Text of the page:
Nursing has four basic concepts, called metaparadigms. You can call this conceptual framework of nursing theories in general since a metaparadigm consists of a group of related concepts. The four metaparadigms of nursing are person or client, environment, health, and nursing. A person or client is the recipient of nursing care. Environment is the internal or external surroundings that affect the client. Health is the degree of wellness or well-being that the client experiences. Nursing are the attributes, characteristics, and actions of the nurse providing care on behalf of, or in conjunction with, the client (Kozier, Erb, Berman, and Burke, 2000).

Nightingale’s Environmental Theory

Florence Nightingale is recognized as founder of modern-day nursing. Her environmental model is based on the idea that the impetus for healing lies within the individual human being and the focus of care is to place the individual in an environment that is supportive to that healing process. Her 13 canons speak to areas that require the attention of the nurse, such as cleanliness, ventilation, warming, light, noise, variety, nutrition, ®chattering hopes and advices,¯and observation of the sick. To utilize this theory in the nursing practice, the nurse would provide clean environment to prevent infection.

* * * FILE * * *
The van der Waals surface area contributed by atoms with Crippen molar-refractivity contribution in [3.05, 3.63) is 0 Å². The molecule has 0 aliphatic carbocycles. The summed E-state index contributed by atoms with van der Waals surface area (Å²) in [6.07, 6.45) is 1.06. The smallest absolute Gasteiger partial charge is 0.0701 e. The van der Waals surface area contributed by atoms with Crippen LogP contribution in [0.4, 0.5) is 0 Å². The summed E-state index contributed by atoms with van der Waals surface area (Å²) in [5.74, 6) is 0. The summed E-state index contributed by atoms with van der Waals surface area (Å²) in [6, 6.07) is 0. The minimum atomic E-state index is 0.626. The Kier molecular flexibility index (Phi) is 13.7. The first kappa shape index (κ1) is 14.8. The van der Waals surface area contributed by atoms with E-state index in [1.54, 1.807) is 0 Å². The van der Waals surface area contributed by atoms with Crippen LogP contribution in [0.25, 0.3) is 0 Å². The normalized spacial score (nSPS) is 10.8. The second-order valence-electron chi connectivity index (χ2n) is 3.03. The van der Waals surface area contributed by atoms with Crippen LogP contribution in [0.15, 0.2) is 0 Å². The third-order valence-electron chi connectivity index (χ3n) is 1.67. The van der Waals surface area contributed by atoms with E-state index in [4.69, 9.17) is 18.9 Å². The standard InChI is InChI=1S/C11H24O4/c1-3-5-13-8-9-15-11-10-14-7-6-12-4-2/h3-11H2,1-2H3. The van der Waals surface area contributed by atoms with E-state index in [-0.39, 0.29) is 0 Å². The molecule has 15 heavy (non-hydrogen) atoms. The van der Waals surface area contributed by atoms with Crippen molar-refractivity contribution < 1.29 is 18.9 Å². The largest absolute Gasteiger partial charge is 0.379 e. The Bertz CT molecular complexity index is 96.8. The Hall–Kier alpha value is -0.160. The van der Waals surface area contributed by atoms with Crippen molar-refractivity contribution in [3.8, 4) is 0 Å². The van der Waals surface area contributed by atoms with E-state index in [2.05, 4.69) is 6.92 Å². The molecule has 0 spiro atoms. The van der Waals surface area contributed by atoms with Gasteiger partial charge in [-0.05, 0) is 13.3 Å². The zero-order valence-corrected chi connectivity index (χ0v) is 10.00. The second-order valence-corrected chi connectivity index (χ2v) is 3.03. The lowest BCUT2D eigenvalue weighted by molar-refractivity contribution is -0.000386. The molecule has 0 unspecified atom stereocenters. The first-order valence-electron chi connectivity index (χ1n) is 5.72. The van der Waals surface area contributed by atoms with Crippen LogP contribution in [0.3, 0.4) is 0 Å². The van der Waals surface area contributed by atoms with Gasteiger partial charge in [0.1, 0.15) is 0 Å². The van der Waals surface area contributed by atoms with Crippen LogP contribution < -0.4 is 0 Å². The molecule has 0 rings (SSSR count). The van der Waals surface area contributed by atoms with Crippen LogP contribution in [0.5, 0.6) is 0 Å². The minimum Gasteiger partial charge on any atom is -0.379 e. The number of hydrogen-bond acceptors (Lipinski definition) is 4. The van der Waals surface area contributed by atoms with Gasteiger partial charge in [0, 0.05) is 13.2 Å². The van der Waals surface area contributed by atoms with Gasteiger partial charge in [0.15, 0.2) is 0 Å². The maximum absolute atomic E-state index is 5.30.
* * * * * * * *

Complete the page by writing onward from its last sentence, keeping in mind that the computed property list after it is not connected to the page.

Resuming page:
Peplau’s Interpersonal Relations Model